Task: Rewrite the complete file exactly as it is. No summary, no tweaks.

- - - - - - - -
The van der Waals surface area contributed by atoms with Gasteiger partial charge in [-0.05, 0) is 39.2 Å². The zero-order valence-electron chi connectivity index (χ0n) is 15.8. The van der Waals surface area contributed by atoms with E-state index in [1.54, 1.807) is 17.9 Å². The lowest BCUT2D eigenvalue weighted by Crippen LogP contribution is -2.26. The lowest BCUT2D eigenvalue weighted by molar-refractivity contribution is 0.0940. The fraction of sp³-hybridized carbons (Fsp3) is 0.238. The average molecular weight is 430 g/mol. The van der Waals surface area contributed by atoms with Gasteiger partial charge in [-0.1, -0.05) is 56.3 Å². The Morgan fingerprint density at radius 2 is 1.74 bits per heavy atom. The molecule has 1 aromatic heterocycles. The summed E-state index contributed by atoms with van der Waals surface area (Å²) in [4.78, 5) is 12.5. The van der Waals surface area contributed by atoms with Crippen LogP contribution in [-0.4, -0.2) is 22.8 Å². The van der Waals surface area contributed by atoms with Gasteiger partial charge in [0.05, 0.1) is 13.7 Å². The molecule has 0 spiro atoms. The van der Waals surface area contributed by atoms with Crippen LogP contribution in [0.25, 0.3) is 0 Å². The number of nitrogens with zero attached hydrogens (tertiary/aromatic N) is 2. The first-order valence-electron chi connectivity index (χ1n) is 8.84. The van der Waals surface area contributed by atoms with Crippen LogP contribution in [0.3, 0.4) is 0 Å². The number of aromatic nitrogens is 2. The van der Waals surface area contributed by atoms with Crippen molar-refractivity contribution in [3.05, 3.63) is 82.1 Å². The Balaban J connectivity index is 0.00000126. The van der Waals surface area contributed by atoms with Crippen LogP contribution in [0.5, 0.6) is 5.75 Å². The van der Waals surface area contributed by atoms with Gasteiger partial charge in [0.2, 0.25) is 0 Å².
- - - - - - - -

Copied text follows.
The van der Waals surface area contributed by atoms with Gasteiger partial charge in [-0.05, 0) is 39.2 Å². The zero-order valence-electron chi connectivity index (χ0n) is 15.8. The van der Waals surface area contributed by atoms with E-state index in [1.54, 1.807) is 17.9 Å². The lowest BCUT2D eigenvalue weighted by Crippen LogP contribution is -2.26. The lowest BCUT2D eigenvalue weighted by molar-refractivity contribution is 0.0940. The fraction of sp³-hybridized carbons (Fsp3) is 0.238. The average molecular weight is 430 g/mol. The van der Waals surface area contributed by atoms with Gasteiger partial charge in [-0.1, -0.05) is 56.3 Å². The Morgan fingerprint density at radius 2 is 1.74 bits per heavy atom. The molecule has 1 aromatic heterocycles. The summed E-state index contributed by atoms with van der Waals surface area (Å²) in [4.78, 5) is 12.5. The van der Waals surface area contributed by atoms with Crippen LogP contribution in [-0.4, -0.2) is 22.8 Å². The van der Waals surface area contributed by atoms with Gasteiger partial charge in [0.05, 0.1) is 13.7 Å². The molecule has 0 spiro atoms. The van der Waals surface area contributed by atoms with Crippen LogP contribution in [0.25, 0.3) is 0 Å². The number of nitrogens with zero attached hydrogens (tertiary/aromatic N) is 2. The first-order valence-electron chi connectivity index (χ1n) is 8.84. The van der Waals surface area contributed by atoms with Crippen LogP contribution in [0.3, 0.4) is 0 Å². The number of aromatic nitrogens is 2. The van der Waals surface area contributed by atoms with Crippen molar-refractivity contribution in [3.05, 3.63) is 82.1 Å². The Balaban J connectivity index is 0.00000126. The van der Waals surface area contributed by atoms with Crippen LogP contribution in [0.5, 0.6) is 5.75 Å². The van der Waals surface area contributed by atoms with Gasteiger partial charge in [0.2, 0.25) is 0 Å².